Lynch, the paper’s CEO, told the Voice he wanted the Union-Tribune’s sports page to advocate for a new Chargers stadium “and call out those who don’t as obstructionists.”
A little further down the board is a Headline with the names of local businessman John Lynch, and my name. Below that is a photo of 3 Giant Hogs. The post’s author says this refers to corporate welfare, something I do not support. As a professional journalist, that poster must know the implications of such a Headline and Photo. It is my hope that discussion among Rostra regulars can return to a higher level in the future. I ask that this subject be retired, with all parties (including me) having learned some useful lessons. And that’s another reason to celebrate Thanksgiving Day!
These are not easy times for the people who remain at The San Diego Union-Tribune.
They know as much as we do about the newspaper’s new ownership, hotelier Doug Manchester and former local radio executive John Lynch, and their plans for a product that is a shell of what it used to be.
The smart money says Manchester is interested in the land more than the paper. He develops hotels – nice ones – and the paper sits in hotel happy Mission Valley just off Hotel Circle.
Proving once again that no good deed goes unpunished, Doug Manchester and John Lynch are getting criticism for trying to save a San Diego institution [the Union-Tribune] and the hundreds of jobs it provides for local families. Here are a few points about that criticism:
(1) No proposal regarding a new Charger Stadium has been approved by the San Diego City Council. If one ever emerges, we can review its financial details and decide if it is a good or bad idea. For this reason it’s illogical to label a so-far non-existent idea “Corporate Welfare.”
Since comments to Sills’ last post appear to be closed, I’m placing my reply in its own post. This reply-reply-to-reply format is cumbersome, so I’ve shortened it — hopefully without distorting the meaning. Read the original thread linked above to get everything. My comments are in boldface.
I respect Sills’ spirited defense of alleged conservatives John Lynch and Doug Manchester, but some of my own views have been misunderstood in the process. I’m for free enterprise. I’m against corporate welfare feeding at the public trough.
Yes, I know, that’s pretty obvious, isn’t it? The paper’s glacial liberal editorial trend may soon be reversed. This correspondent welcomes the change, and expresses thanks to Doug Manchester and John Lynch, Sr. for investing their time and money into the community asset that is a Daily Newspaper. That they do so for a paper which has lost some circulation and advertising is truly remarkable. They are risking a lot on a deal that is not a Sure Thing. It will be a good thing if they make a profit from the total balance sheet. Profit is not a dirty word (!) and can keep this valuable news institution alive.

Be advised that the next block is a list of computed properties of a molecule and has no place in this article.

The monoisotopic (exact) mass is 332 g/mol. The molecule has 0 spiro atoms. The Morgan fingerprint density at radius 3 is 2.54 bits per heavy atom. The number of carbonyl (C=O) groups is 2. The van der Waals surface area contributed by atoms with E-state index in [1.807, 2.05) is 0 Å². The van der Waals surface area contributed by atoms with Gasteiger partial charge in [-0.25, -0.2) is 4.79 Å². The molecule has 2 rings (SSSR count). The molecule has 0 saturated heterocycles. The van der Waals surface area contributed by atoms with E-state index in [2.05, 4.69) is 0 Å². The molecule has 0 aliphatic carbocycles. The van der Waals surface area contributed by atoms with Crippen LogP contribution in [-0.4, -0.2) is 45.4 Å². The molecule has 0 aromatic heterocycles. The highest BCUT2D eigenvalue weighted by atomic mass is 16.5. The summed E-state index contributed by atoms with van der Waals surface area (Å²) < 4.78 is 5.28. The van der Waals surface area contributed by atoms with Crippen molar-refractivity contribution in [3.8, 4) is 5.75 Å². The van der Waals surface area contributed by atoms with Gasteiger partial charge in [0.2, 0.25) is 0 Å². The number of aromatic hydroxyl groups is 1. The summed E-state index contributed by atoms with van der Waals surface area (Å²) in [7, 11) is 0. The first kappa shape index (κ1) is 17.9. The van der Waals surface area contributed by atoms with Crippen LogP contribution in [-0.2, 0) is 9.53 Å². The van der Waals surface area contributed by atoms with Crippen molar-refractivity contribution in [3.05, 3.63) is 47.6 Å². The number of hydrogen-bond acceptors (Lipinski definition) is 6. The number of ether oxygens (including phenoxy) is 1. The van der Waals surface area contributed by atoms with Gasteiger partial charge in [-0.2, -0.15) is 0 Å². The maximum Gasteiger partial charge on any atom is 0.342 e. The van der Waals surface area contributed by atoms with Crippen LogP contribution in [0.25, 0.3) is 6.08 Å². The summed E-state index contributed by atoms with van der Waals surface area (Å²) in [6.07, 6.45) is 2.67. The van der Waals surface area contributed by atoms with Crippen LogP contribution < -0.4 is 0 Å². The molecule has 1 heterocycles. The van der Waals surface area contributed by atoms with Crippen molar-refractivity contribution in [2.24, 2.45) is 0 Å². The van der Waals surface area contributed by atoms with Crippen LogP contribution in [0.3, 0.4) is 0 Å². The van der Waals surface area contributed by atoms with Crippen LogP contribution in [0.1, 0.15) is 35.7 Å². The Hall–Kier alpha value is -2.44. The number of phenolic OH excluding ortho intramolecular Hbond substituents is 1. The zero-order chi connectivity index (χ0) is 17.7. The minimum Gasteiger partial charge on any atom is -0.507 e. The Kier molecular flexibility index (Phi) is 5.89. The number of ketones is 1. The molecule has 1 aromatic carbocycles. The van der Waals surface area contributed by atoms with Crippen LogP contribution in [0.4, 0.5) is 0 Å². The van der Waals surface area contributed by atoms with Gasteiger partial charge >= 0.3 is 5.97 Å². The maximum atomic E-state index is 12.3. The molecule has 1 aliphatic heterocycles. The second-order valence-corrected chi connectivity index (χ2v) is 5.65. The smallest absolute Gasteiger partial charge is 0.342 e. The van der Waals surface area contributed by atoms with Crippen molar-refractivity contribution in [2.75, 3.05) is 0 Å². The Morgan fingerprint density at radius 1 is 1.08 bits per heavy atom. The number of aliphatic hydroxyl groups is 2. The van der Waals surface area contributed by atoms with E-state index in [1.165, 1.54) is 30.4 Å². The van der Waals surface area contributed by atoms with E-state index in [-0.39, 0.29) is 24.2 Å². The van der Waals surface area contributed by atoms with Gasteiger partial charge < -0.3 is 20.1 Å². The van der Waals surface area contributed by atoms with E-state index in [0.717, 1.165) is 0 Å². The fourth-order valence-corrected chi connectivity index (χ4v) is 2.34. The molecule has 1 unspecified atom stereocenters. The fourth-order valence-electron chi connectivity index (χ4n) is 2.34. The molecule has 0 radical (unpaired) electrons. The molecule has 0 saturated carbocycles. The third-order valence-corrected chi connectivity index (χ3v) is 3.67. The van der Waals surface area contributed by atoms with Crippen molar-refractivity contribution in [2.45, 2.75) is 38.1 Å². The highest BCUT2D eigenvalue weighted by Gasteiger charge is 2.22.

UPDATE: The news in the VOSD story is every bit as bad as I feared. From the story, John Lynch says:
He wants that sports page to be an advocate for a new football stadium “and call out those who don’t as obstructionists.”
“To my way of thinking,” Lynch said, “that’s a shovel-ready job for thousands.”
“We’d like to be a cheerleader for all that’s good about San Diego,” Lynch said. “Our motivation, both of us, was to do something good for San Diego.”
While the blogosphere and Twitterverse foams at the mouth over the spectre of hotelier Doug Manchester’s reported purchase of the San Diego Union-Tribune today, far more attention should be paid to the other key player on this team: former radio station owner and executive John Lynch. When it comes to newsroom operations, John Lynch is likely to have far more influence on the day to day product as president and CEO than Manchester.
My knee-jerk reaction — GOOD! Not GREAT, but much better than the current left-leaning, wussy interim owners.
Some Friday thoughts for your weekend…
Mark Fabiani is clearly the toughest man on the San Diego Chargers payroll. While he’s been going around town taking shots at Mayor Jerry Sanders, the guys who suit up on Sundays continue to play like a bunch of Lotus Eaters.
Fabiani’s latest jab arrived this morning in Tom Blair’s column. Fabiani once again says the Mayor’s financing plan for a Convention Center expansion is seriously flawed and possibly illegal.
“The mayor, who says he’s already been advised the plan is legal, is standing firm,” Blair writes.